Contrary to popular belief, anal sex is not supposed to hurt. Nope, it should not hurt at all. That is not normal.
Anal sex usually only hurts when you are doing it wrong. If you’re not using enough lube, don’t have your head in game, or just straight up don’t want to be doing it, yes, it will hurt.
If you know what you’re doing, take time to listen to your body, and use a ton of lube, it shouldn't hurt. Here are a few anal sex tips to help you venture into this region of the body with a head full of facts.
Make sure this is something YOU are interested in.
Before you even consider exploring anal play of any kind, figure out where your priorities lie. The fact of it is: You should not being doing anal because someone else wants you to be doing anal. You should try anal because it genuinely interests and excites you. If it sparks curiosity, great. If it turns you off, take a pass.
That being said, anal should not hurt, and, in fact, it can feel really amazing.
Society has a general stereotype that only men want anal sex and women “give it up” to please their partner, without getting anything out of it. But anal sex really can be pleasurable for women, because the anal opening is full of nerve-endings that can feel great when stimulated.
You can even access the internal clitoris (the anterior fornix) through the thin wall that separates the rectum from the vaginal canal. So, before you write off anal, consider that.
Communicate with your partner.
Have a frank and honest conversation with your partner about what you feel comfortable with trying. Maybe you’re alright with a butt plug, but anal sex feels like too much? Perhaps you’d be OK with rimming, but not penetration? Maybe you want to go full on anal sex and get down with it?
Before exploring any new sexual terrain you want to make sure you’re both on the same page. Anal sex is only painful or bad if you do it incorrectly and for the wrong reasons. Good sex (all sex) comes from a place of honestly, openness, and a willingness to explore.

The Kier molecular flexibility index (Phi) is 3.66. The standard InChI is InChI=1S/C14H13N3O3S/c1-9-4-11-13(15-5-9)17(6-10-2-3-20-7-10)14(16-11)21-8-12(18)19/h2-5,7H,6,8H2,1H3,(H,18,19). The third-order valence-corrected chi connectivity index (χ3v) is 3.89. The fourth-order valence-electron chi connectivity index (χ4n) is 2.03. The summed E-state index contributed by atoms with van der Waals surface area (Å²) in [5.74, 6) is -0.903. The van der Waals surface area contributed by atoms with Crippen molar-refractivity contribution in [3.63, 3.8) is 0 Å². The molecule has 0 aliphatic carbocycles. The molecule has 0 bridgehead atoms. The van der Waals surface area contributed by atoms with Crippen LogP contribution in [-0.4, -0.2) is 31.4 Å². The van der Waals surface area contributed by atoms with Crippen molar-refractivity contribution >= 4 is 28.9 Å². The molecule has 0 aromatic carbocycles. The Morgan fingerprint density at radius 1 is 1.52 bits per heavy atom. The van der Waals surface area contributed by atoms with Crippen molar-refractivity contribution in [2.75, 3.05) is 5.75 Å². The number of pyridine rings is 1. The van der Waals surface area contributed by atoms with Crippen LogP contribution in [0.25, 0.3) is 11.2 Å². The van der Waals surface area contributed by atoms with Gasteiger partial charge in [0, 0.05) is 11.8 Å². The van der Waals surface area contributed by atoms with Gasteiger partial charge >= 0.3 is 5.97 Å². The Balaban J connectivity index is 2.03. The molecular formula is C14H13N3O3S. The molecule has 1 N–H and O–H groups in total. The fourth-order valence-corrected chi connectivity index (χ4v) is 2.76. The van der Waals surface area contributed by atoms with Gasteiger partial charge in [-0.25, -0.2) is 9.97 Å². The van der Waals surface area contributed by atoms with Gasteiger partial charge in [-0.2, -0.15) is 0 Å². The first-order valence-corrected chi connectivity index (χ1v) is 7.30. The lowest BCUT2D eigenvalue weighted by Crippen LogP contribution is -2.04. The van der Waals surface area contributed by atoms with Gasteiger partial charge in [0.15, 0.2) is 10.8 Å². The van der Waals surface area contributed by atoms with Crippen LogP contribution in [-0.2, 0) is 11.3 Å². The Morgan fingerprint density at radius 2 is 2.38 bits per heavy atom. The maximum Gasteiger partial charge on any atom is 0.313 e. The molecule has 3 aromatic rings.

Start with smaller butt plugs and fingers.
Don’t just go for anal sex right away. This is a rookie mistake which can lead to pain, bleeding, and general feelings of shame and trauma. Instead, start with fingers and smaller butt plugs.
Anal training can take anywhere from a few days to weeks to months. The anus doesn’t expand naturally the way a vagina does; It needs to be massaged and coaxed to allow for penetration. Have patience and do the work needed for your butt to be relaxed and ready.
Use a TON of lube. When it comes to anal, the more lube the better—silicone-based lubes are best here as they have excellent staying power. For more information on lube, check out our complete guide.
Breathe, breathe, breathe into it.
Do NOT tense up your anus before penetration. This will HURT. You want to breathe deeply into the muscles and relax. Take full-belly breaths. Don’t try putting anything inside you until you feel ready for it. This can take time. Again, patience.
Remember: Even though you are being penetrated, you are in control. You get to decide depth and speed. Communicate throughout the experience and pay attention to your body. If it hurts: STOP and reassess the situation. You can always take a break and try again later. You should never "push through the pain." Pain is your body's way of telling you something is wrong. Listen to it.